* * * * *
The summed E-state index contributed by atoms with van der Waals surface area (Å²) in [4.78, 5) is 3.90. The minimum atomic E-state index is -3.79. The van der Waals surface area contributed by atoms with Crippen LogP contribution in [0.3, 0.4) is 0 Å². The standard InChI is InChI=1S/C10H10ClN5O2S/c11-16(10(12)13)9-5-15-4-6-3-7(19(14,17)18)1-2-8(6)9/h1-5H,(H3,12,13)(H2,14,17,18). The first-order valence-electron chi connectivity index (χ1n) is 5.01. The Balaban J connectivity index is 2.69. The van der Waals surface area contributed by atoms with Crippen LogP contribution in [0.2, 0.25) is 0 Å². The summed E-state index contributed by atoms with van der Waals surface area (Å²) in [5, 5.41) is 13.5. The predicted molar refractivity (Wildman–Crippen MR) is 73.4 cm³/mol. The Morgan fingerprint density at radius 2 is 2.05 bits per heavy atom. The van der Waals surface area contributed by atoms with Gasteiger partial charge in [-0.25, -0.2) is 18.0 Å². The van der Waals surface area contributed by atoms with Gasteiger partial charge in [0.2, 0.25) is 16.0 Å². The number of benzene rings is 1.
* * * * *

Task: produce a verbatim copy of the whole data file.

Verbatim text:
The summed E-state index contributed by atoms with van der Waals surface area (Å²) in [4.78, 5) is 3.90. The minimum atomic E-state index is -3.79. The van der Waals surface area contributed by atoms with Crippen LogP contribution in [0.3, 0.4) is 0 Å². The standard InChI is InChI=1S/C10H10ClN5O2S/c11-16(10(12)13)9-5-15-4-6-3-7(19(14,17)18)1-2-8(6)9/h1-5H,(H3,12,13)(H2,14,17,18). The first-order valence-electron chi connectivity index (χ1n) is 5.01. The Balaban J connectivity index is 2.69. The van der Waals surface area contributed by atoms with Crippen LogP contribution in [0.2, 0.25) is 0 Å². The summed E-state index contributed by atoms with van der Waals surface area (Å²) in [5, 5.41) is 13.5. The predicted molar refractivity (Wildman–Crippen MR) is 73.4 cm³/mol. The Morgan fingerprint density at radius 2 is 2.05 bits per heavy atom. The van der Waals surface area contributed by atoms with Gasteiger partial charge in [-0.25, -0.2) is 18.0 Å². The van der Waals surface area contributed by atoms with Gasteiger partial charge in [0.2, 0.25) is 16.0 Å². The number of benzene rings is 1.